My primary rhinoplasty

"The most successful plastic surgery is not seen on the face but felt in the spirit." This is the dictum of the celebrated Brazilian surgeon Ivo Pitanguy, one of the recognized fathers of modern plastic surgery.
As regards the nose in particular, I would add this personal observation of my own: "I don't like phony noses."
Just as I don't like oversized lips, protruding cheekbones and cheeks pulled too tight.
My aim in primary rhinoplasty is to obtain a natural and "non-surgical" appearance, and I always seek to achieve this by taking a conservative approach so as to ensure the functional integrity of the nose. I am convinced of the need to avoid aggressive maneuvers capable of undermining the supporting structures. In this way, the nose will remain stable over time and keep the right shape after the process of scar formation is completed.
Rhinoplasty has evolved over the years, not least in response to trends of the moment, like fashion. While women wanted upturned noses with a slightly concave ridge in the 1960s and '70s, the trend in the more recent past was for straighter noses with a sharply defined tip. The ideal nose today is different for every individual but with the primary requisite of being nothing like what was for years the typical "nose job" look.

Successful rhinoplasty is based on vast knowledge and experience built up over the years together with surgical skill and prudence combined with a certain degree of talent. All this will not produce the desired result, however, if an understanding is not reached between surgeon and patient. The reason why computer simulations are developed during the preoperative examination is not so much to show what the nose will look like after the operation as to ensure both that the surgeon understands what the patient wants and that the patient understands what the surgeon can (and cannot) do.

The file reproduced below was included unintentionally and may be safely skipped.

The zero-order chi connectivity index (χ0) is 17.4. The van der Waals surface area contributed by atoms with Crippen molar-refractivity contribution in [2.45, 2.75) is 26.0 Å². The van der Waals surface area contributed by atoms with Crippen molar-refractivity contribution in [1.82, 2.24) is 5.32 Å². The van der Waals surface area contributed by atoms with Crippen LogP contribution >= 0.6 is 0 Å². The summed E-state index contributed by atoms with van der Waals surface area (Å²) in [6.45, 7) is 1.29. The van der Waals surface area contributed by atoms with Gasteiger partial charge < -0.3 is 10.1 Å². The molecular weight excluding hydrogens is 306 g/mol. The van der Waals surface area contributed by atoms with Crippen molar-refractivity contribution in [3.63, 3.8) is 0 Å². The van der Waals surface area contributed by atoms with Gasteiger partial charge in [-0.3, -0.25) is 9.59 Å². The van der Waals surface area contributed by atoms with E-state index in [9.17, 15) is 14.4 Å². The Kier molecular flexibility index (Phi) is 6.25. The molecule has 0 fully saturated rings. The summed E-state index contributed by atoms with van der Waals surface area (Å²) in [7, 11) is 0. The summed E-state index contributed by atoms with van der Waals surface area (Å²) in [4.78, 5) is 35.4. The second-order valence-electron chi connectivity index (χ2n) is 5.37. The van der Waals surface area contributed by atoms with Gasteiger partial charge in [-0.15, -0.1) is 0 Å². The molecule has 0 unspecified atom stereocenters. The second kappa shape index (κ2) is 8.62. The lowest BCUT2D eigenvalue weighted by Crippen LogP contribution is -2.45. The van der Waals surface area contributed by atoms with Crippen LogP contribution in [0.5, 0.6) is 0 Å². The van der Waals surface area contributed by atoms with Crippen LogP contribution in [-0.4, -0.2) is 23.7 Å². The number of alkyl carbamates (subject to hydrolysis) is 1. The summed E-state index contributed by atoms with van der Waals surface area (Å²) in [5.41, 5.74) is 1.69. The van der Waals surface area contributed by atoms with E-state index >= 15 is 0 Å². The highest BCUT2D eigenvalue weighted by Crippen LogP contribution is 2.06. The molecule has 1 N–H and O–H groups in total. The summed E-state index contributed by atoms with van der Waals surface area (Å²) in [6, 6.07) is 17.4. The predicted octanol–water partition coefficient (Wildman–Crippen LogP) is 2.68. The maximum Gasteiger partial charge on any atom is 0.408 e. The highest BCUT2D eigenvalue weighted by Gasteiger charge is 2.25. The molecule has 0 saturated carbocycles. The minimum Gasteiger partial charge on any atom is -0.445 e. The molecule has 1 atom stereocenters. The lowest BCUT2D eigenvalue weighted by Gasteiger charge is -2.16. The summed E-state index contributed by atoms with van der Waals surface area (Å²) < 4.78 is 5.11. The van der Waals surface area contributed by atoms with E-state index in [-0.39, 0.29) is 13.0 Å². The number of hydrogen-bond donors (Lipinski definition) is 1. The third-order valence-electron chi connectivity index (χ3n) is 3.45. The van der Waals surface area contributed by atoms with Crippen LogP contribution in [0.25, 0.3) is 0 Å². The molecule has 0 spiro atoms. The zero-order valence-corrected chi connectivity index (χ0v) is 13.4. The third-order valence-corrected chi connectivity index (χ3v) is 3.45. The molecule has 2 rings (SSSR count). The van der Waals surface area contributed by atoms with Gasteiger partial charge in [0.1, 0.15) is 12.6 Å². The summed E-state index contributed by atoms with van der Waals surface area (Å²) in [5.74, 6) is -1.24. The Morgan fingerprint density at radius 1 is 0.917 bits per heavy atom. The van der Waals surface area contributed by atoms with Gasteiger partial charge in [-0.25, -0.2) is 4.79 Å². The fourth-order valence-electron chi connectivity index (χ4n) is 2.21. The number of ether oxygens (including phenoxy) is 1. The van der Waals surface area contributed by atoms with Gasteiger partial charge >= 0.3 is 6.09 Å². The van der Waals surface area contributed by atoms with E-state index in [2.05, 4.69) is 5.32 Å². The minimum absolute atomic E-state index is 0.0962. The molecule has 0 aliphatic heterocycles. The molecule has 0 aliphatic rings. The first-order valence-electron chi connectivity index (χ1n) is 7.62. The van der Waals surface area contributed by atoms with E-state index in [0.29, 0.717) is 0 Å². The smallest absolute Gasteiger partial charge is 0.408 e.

Every patient should be aware that rhinoplasty is an authentic surgical operation and that healing takes time, a long time in some cases. Patients who undergo rhinoplasty, and especially young ladies, often hope that they will be able to show off their new nose just two or three weeks after the operation. They are quite wrong. It is only after two or three months that you can have some idea of the nose's final appearance, which will emerge in the space of about a year. That will be the definitive and lasting result.

If an excessively concave, pinched or upturned nose can prove unattractive in a woman, it becomes disastrous in a man. A man's nose must be precisely that. While always respecting the patient's wishes, even more care must be taken in male rhinoplasty to avoid any distortion of nasal characteristics. The worst possible thing would be to take a nose from another face and "stick it on" in place of your own. A successful operation on a man should leave the same nose but without the flaws.


Primary rhinoplasty. Postoperative and preoperative photographs. Check after one year.

Primary rhinoplasty. Left: preoperative photograph. Center: check after 6 months.
Right: permanent result in a check carried out after 16 years.

Primary rhinoplasty. Left: preoperative photograph. Center: preoperative computer simulation. Right: actual postoperative result

Male primary rhinoplasty. Preoperative and postoperative photographs. The patient
attached the utmost importance to maintaining the masculine appearance of the nose.

To perform a rhinoplasty is never simply to remove: in this case the right balance in removal of the hump and increasing of the radix of the nose determines the desired profile.